After the mayhem of sleeping in six different counties in ten days, I returned to the relative calm of having my house turned upside down. Conservatory builders and house painters are now joined by kitchen fitters in week ten of entertaining workman. After the debacle with the freezer there was the incident of the large tub full of white emulsion in the shed. Suffice it to say that ‘full’ is no longer an appropriate term but I do have a very white shed floor. This was not part of the planned renovations. Then there was the wall that was considered to be too inaccessible to be plastered. I was prepared to concede that it was indeed impossible and went to relay the project manager’s decision to the plasterer only to find that he had somehow managed to accomplish the impossible by dint, I think, of lying on top of the oil tank.
In general though it is all going pretty well and I have already spent the odd ten minutes relaxing in the conservatory. Only the inability to see the lap top screen when it is sunny is preventing me from living out there. Today I had the fun of trying to fit things into my new kitchen units. I feel a certain amount of reorganising coming on and by Christmas I shall probably still be wondering where I have put things under the new regime.
Appropriately my 1946-1969 women’s memories project has got underway in Women’s History month. My lovely ladies have been exchanging memories of the clothes of the period. I was surprised to find that there was little difference across the class divide. Clothes were minimal in quantity, washed only when visibly dirty and thrown away when beyond any sort of repair. Who remembers The ‘New Look’, liberty bodices, popper beads, roll-on girdles, knitted swimming costumes or soaking net petticoats in sugar water to make them stand out? This brief twenty four year period saw so much change, particularly for women, in all aspects of their lives. We are all having great fun with the project and I have unearthed some gems from the family album. I happily whiled away a whole day writing up my own recollections of such sartorial delights as florescent green stockings and purple nail varnish, which I teamed with a jersey mini-dress in narrow stripes of florescent yellow, pink and orange.
I have been back to the seventeenth century to entertain and inform in one of our regular schools. My voice, which still hasn’t fully returned to full volume, managed to last for the full four hours of presentations and the feedback from the school says it all:- “Another great day from the Team who brought us ‘How to Swallow a Fork From the Outside’, ‘My Favourite Use for Urine’ and ‘The Boy’s Book of Really Worrying Ways to Treat Vital Parts of Your Anatomy’. I taught one of the groups this morning and their feedback was wholly enthusiastic -‘I learned how to torture a witch’ – a vital skill for the future, clearly.” I was a little disconcerted nonetheless when one of the incoming twelve year olds to my classroom commented, “Oh look we’ve got an old woman for this one.” This grandparenthood has obviously taken its toll. I will also share a little known fact, vouchsafed by one of my audience, “The Puritans banned the cinema.”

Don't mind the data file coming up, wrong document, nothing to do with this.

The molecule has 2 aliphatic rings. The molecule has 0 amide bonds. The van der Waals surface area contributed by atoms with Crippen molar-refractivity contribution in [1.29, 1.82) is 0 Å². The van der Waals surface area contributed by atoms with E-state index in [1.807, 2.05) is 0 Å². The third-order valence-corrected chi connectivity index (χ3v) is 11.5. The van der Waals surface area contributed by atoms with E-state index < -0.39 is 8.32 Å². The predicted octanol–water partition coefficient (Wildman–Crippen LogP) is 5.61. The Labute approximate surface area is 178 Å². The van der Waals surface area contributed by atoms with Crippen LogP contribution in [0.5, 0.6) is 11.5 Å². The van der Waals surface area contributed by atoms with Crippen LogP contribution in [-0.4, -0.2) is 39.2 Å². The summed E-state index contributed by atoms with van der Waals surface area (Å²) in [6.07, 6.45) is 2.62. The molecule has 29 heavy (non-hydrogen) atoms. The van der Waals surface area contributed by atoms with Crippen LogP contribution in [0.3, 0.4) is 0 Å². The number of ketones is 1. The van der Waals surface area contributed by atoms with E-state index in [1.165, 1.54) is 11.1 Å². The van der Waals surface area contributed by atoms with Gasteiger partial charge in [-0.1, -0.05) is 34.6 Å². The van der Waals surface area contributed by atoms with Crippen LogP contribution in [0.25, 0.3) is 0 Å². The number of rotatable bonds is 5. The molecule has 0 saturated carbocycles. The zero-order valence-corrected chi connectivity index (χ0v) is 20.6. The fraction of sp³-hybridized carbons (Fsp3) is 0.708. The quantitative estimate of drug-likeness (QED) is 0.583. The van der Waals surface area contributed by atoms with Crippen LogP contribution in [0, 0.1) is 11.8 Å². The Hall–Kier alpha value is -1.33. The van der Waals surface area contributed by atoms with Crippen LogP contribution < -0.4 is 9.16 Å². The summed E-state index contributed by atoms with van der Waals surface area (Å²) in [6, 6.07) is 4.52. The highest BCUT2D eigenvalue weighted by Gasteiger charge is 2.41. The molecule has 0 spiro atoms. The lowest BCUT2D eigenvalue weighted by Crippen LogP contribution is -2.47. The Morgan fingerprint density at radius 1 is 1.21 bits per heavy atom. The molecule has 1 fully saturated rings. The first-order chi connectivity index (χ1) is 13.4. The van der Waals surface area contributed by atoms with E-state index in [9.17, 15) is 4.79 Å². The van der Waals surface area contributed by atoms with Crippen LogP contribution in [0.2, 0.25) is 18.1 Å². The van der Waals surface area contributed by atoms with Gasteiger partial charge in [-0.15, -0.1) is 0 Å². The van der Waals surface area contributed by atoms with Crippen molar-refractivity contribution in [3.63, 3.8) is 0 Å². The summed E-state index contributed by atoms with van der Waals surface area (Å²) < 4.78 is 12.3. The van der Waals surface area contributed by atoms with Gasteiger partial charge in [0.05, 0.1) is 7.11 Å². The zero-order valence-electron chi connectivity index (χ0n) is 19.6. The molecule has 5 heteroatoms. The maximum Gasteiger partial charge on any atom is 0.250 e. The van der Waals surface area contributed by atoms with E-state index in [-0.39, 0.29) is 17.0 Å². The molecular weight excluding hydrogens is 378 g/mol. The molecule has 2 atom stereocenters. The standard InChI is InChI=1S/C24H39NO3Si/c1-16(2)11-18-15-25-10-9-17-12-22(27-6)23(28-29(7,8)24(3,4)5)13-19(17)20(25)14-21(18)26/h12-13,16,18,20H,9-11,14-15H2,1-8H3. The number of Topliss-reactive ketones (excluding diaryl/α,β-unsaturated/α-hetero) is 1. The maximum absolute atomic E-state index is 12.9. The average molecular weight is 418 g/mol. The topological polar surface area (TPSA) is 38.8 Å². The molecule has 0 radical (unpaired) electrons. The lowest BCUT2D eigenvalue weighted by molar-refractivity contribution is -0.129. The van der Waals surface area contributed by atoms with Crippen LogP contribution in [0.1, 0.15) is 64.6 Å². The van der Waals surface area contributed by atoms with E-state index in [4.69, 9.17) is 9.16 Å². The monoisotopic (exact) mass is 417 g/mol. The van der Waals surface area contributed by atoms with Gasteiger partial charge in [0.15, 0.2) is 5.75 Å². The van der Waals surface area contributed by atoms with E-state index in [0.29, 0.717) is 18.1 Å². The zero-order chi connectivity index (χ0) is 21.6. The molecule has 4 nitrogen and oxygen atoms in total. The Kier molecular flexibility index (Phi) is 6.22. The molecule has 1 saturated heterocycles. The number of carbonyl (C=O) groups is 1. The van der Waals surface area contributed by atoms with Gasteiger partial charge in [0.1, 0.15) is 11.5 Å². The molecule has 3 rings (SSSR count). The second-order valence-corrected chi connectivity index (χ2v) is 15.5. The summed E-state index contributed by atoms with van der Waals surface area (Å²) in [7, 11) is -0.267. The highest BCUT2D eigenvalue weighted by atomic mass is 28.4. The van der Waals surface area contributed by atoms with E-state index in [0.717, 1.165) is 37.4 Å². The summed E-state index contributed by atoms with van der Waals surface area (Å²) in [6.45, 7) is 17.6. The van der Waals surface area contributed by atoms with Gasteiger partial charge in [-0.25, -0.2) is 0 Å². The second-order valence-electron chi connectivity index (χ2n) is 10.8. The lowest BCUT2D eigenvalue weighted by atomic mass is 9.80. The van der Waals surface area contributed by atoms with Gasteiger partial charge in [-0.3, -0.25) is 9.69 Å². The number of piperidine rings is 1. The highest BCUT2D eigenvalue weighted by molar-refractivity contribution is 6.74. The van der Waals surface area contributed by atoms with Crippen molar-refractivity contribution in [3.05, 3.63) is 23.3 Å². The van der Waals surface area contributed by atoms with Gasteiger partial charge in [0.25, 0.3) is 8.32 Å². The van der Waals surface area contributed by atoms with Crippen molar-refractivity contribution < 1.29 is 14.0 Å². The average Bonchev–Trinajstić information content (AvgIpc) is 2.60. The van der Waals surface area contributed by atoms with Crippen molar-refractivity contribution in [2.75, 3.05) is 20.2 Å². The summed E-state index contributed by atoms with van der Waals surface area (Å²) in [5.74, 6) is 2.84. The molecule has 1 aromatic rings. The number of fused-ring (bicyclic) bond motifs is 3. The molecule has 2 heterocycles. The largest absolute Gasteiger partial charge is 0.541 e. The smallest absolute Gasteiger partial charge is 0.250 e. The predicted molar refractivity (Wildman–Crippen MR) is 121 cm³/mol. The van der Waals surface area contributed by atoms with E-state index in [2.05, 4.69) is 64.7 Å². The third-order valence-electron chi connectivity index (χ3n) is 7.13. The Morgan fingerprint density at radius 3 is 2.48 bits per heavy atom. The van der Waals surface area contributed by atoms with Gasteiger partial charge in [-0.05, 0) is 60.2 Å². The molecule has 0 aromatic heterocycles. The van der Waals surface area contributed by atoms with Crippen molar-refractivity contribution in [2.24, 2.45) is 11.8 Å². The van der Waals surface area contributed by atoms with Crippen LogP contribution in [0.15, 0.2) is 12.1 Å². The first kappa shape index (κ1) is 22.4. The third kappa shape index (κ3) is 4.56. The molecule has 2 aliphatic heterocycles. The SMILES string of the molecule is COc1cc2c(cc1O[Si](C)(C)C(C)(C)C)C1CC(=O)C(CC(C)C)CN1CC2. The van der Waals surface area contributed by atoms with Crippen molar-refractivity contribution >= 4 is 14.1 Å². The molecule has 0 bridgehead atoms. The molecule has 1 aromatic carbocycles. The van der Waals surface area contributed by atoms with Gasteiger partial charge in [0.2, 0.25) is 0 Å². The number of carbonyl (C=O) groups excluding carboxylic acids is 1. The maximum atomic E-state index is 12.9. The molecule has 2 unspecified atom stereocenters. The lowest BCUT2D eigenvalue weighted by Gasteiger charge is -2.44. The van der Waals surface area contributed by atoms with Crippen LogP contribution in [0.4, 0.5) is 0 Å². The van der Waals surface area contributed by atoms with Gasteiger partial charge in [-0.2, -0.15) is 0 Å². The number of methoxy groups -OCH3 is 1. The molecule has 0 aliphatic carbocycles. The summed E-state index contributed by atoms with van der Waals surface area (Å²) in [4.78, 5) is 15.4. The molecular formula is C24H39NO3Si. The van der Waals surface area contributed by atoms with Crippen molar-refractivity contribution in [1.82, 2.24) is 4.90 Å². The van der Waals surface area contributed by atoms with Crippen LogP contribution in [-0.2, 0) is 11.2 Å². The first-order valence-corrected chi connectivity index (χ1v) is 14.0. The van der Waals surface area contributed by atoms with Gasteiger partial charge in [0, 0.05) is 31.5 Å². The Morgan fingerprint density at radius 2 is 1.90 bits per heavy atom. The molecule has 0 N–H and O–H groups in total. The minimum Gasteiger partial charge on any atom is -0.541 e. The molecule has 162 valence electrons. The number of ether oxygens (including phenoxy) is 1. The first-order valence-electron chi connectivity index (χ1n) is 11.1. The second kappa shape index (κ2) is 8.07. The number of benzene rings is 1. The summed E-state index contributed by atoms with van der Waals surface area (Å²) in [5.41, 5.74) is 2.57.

My attempts to get underway with my One Place Study project on World War I military personnel, in company with fellow members of The Society for One-Place Studies, were hampered by unsolicited phone calls this afternoon. Firstly the man from a well known telephone company who wanted to give me a new mobile phone. He seemed somewhat stupefied at my response to his question about how often I topped up my existing phone. Apparently the free phone he was offering could not be worth more than my average monthly top up. As this worked out at 4p he was at a loss. He was swiftly followed by another of the ‘I am not trying to sell anything’ brigade. I am never sure why these people always assume that I am more likely to succumb if they use my christian name. ‘May I call you Janet?’ – well you may but I am still not interested. His question was easier to answer – would I say I found it more difficult getting in the bath or out of the bath? He had obviously been talking to my twelve year old fan in the school. I debated a while and then put him out of his misery by explaining that I have no bath. Finally, back in the First World War I have been studying the ten men from my village who lost their lives, on the Somme, in Basra and less exotically but none the less tragically, in Weymouth. The helpful suggestions provided to members of The Society for One-Place Studies have been invaluable and I am enjoying being part of a collaborative project.